Maniharo ka Raasta - Jaipur's Bangle Lane


I was 10 years old when I had my first brush with Lac. I had gone for a fair somewhere and remember being given a stunning golden bangle with small mirrors on it.

“Be careful with it. It is lac. It will break easily.” My mom cautioned me.

I looked at the shiny bangle resting on my wrist and nodded. I treated that bangle more carefully than I treated anything made of glass. I’ve always loved lac bangles since then.

Lac is a resin that is secreted by an insect when it feeds on host trees. The resin is scraped off the bark of the tree and is washed several times. This process gets rid of impurities and leaves a deep red resin which can be moulded into a bangle. Lac is malleable when heated which is what makes it versatile. It also easily absorbs colours, which is why the bangles I saw had vibrant colours unlike those I had seen before.

Unfortunately though, today, a lac bangle, like the thousands of other small and unobtrusive parts of Indian culture, is fast vanishing. With intricate and delicate artificial jewellery, nobody looks for a bangle that has the chance of crumbling, even though this handicraft is something every woman should proudly wear on her wrists.

And so when I planned my trip to Jaipur, I decided I must visit this lane. Jaipur’s Tripolia Bazaar is intricately organized into lanes, dedicated to makers of a particular craft. There are lanes for blacksmiths, for jewelers, for cloth merchants, for children’s clothes, books and the like. Each with the profession’s names, like Nataniyon ka Rasta, Tikkiwalo ka Rasta, Sonthaliwalon ka Rasta, Haldiyon ka Rasta. One such lane, dedicated specially for bangle makers, Maniharo ka Rasta, was my destination.

Photo of Maniharo Ka Rasta, Tripolia Bazar, Jaipur, Rajasthan, India by Niyati Mavinkurve

Maniharo ka Rasta is small but filled with brightly lit up shops. Every shop tries to woo you in with bangles. The sellers, who also make the bangles themselves, pride themselves and their art and the range of bangles will astound you. There are everyday wear bangles and those you can wear for an occasion. Some bangles looked so good, that they would easily fit in any bride’s trousseau, that is, if she knew about them.

Almost towards the end of the lane, I came across a small dingy shop without much lighting. By then I was tired of the sellers beckoning me and trying to sell me their wares and I walked ahead. But the small girl selling the bangles stopped me and once I sat down, I was shown their full wares.

And my god, was that the best decision I made. This shop gave me the flexibility to buy bangles in whatever combinations I liked and they had bangles which were not very studded. Unfortunately, they did not have too many in my size, so I promptly ordered and was told I could collect it the day after.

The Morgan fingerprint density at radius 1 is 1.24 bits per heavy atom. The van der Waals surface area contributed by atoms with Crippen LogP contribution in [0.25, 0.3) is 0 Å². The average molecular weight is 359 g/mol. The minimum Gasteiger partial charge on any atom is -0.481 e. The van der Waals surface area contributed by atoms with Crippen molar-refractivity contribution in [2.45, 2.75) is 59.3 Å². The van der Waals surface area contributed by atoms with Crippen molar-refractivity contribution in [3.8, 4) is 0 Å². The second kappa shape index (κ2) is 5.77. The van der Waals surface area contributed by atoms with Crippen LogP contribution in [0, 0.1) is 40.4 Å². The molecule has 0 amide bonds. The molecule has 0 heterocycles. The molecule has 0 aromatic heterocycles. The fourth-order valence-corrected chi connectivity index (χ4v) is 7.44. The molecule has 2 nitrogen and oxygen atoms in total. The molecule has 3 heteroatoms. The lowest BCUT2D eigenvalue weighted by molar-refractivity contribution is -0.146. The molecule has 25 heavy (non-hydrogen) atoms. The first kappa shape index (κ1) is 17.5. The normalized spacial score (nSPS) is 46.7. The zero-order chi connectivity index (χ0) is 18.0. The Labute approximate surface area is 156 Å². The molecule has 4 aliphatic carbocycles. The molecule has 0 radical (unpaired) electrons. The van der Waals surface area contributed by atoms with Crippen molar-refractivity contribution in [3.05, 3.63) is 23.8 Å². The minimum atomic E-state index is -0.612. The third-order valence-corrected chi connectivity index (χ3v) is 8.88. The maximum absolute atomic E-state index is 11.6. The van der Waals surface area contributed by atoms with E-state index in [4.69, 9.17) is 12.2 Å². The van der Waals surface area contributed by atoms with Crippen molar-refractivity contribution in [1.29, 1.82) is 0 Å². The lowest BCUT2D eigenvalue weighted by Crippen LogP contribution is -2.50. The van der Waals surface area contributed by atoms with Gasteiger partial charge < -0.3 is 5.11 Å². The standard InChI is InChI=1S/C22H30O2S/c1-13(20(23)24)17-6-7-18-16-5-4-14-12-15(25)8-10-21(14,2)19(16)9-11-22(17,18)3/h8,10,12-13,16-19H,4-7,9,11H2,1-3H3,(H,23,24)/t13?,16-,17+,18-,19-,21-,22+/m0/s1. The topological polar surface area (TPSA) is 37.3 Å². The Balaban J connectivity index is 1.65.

Photo of Maniharo Ka Rasta, Tripolia Bazar, Jaipur, Rajasthan, India by Niyati Mavinkurve

While we were sitting there, selecting bangles, we started talking to the seller and his wife. They recounted their stories of selling bangles and how the lane was really famous. Most tour companies brought tourists here to showcase Indian culture. Btu he lamented over how tourists sat down and saw all their beautiful bangles, but ended up buying nothing. There were also people who haggled over bangles even though they cost barely anything considering the work involved. While we were talking, his wife picked up a bangle that I liked and resized it over her small stove.

I found it fascinating to learn about how they made bangles. Even though this was a small shop, the owner had a few karigars or artists he employed who made the bangles based on orders. We learned about how their family had been involved in this trade for many generations. And he showed me the effort behind a bangle because his daughter was working on one while we were making our purchases. I could see why these bangles cost more. They were genuine and to hand roll every piece of resin into a bangle shape took effort, skill and expertise.

The next time I returned to him, I had decided to buy bangles for everyone I knew. I felt proud taking home a piece of unappreciated culture that many of the people took for granted. I must have taken several dozens of bangles and I hardly paid more than Rs. 700 for the lot of it.

Lac bangles were commissioned by the King of Amer and under his patronage, the manihar craftsmen shifted their base to Amer and from Amer to Jaipur. And that’s how this beautiful bangle became an irreplaceable part of the Rajasthani culture.

This piece of art is not protected from duplication and fakes. One can find many touts selling something as a lac bangle, but only when you hold one bangle made in front of you can you distinguish. A genuine lac bangle is heavy and the design looks more than paint. An artificial bangle they sell in the main bazaars of Jaipur on the streets, is a mere shadow.

The next time you visit Jaipur, take a trip down this lane. Meet some of the bangle sellers and hear their stories. Their wares are delicate and you can be assured of their quality. My bangles made it through check in baggage in the flight without a single one breaking. This is a testament to their quality and hard work.

Jaipur is a city with many fascinating lanes. To all of us interested in preserving history, Maniharo ka Rasta should on the top of the lanes begging a visit.

How to Get There:

1. Maniharo ka Rasta is in Tripolia Bazar in Jaipur’s Pink City.

2. Maniharo ka Rasta is a lane starting from the Tripolia Bazar Lane, close to Isargol and Tripolia Gate.

3. The Shop I purchased my bangles from is M.A Ahmad.

4. Jaipur is easily accessible by flight, train and bus from major metro cities.

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